combining medical and surgical treatments
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Combining medical and surgical treatments

Androgenetic alopecia known as male pattern baldness is caused due to thinning of hair follicles eventually resulting in its fall out. This is genetically inherited and affects men predominantly and a few women in the age group of 18-40. In this condition the male hormone testosterone is converted by the enzyme 5-alpha reductase into dihydrotestosterone which is absorbed by the hair follicles resulting in thinning of hair and eventually its loss.

The enzyme 5 alpha reductase is seen in different amounts in the scalp. In younger patients with pattern baldness, the amount of 5 alpha reductase and the androgen receptor sites are more in the front or fore lock region as compared to the back of the head. And another enzyme called cytochrome P450 aromatase is seen to be less in the fore lock region. The growth pattern of the transplanted hair depends on the presence or absence of these enzymes in the scalp.

Pattern baldness is classified as Hamilton – Norwood types ranging from Type I to VIII for men and Ludwig type ranging from type I to IV for women based mainly on the pattern of hair loss and its progression. Both these classification are being extensively used for determining balding patterns. There is another classification called as the dynamic multifactorial classification which evaluates a patient for size of balding areas, thickness and laxity of the scalp, hair parameters such as density, thickness of shaft and hair, color and growth patterns. This classification is an integrated approach and is helpful in evaluating patients individually for further procedures.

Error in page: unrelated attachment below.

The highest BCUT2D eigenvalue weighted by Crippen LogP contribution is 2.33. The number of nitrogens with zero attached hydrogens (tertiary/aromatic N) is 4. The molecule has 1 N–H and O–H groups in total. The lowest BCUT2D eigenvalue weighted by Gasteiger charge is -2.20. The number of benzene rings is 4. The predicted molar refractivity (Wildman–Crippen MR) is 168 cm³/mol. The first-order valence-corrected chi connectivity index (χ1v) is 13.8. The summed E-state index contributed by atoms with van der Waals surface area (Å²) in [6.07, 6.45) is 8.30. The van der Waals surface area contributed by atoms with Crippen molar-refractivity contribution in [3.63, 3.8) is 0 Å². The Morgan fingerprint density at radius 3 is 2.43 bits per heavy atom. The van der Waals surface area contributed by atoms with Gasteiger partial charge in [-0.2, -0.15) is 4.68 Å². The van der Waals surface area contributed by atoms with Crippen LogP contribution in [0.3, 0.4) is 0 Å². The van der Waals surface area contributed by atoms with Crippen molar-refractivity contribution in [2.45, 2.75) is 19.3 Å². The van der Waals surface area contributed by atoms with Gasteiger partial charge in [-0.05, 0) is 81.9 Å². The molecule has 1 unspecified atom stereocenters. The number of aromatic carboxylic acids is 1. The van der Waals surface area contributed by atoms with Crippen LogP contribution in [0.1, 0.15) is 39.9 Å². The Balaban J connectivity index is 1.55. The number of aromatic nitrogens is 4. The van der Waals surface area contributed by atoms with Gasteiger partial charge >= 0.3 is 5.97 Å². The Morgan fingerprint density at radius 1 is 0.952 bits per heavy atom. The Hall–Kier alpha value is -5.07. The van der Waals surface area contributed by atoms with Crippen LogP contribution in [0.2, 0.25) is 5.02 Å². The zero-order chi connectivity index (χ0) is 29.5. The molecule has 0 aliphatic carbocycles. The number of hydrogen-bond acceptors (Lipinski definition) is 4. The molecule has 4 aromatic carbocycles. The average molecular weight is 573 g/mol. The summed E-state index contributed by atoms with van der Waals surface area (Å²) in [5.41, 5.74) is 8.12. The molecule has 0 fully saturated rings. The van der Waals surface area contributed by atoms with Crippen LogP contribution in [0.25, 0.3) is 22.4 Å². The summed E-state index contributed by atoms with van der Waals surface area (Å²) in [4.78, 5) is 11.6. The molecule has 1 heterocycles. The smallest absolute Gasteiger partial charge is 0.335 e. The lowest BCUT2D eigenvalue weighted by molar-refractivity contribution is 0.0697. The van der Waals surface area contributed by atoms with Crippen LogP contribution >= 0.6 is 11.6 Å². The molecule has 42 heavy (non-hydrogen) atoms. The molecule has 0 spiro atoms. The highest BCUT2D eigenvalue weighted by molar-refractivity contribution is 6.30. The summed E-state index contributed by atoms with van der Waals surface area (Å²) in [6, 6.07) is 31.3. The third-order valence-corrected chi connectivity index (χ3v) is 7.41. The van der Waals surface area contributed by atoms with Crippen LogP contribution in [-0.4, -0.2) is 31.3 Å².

In the recent years, medication has been suggested for alleviating early onset of hair loss. Two most useful medicines have been finasteride and minoxidil. Men are prescribed 1 mg finasteride daily for ingestion while 2-5 % minoxidil is prescribed for external application. Women are administered 2% minoxidil and finasteride is not prescribed. Use of these two medicines in combination or separately have resulted in hair stabilization within a month and regrowth of hairs within 2-3 months. Within a year, most patients regained their scalp coverage. These medicines are to be used only when the hairs have thinned or started thinning. No effects were seen in totally bald areas. Also the treatment has to be continuous in order that the hairs remain in active growth phase. When they are discontinued, the thinning patterns set in within 6 months to a year.

When medication is not feasible, the next best alternative is to go in for hair transplant. Minimicrografts or follicular unit transplants are the best methods used in the recent years. It is a 5 step procedure involving expertise.

1. The patient is screened for all scalp and hair related parameters.
2. Local anesthesia is given to numb all nerve endings to minimize pain.
3. Donor hair is obtained from the back of the head and the area sutured with absorbable sutures to minimize scarring.
4. The donor hair is sectioned into follicular unit grafts for transplantation.
5. Keeping in mind the orientation of the hairs in each of the transplantable areas, the follicular unit grafts are inserted in small incisions all over the bald scalp using a jeweler’s forceps.

About 3000 such grafts can be planted in one sitting and the aesthetics of the fore lock region maintained using finer hairs to create the original hair line. Ideally a patient who has undergone this procedure is able to resume his normal activities 24 - 48 hours after the procedure. The transplanted hairs experience a fall out 15 days after the transplant but hair growth resumes normally 2- 4 months later.

The patients have to be evaluated before the hair transplant procedure for age, emotional stability, and alternate methods such as use of finasteride and minoxidil and ethnic background. All these are to be considered for optimum results and to the satisfaction of the individual involved. Most often patients are subjected to a combination of both medication and small range minimicrografts and this combination therapy seems to work better than the most recently evolving laser therapy.

Combining medical and surgical treatments references

  • Bouhanna P. Androgenetic alopecia: combining medical and surgical treatments. Dermatol Surg. 2003 Nov;29(11):1130-4. PMID: 14641340
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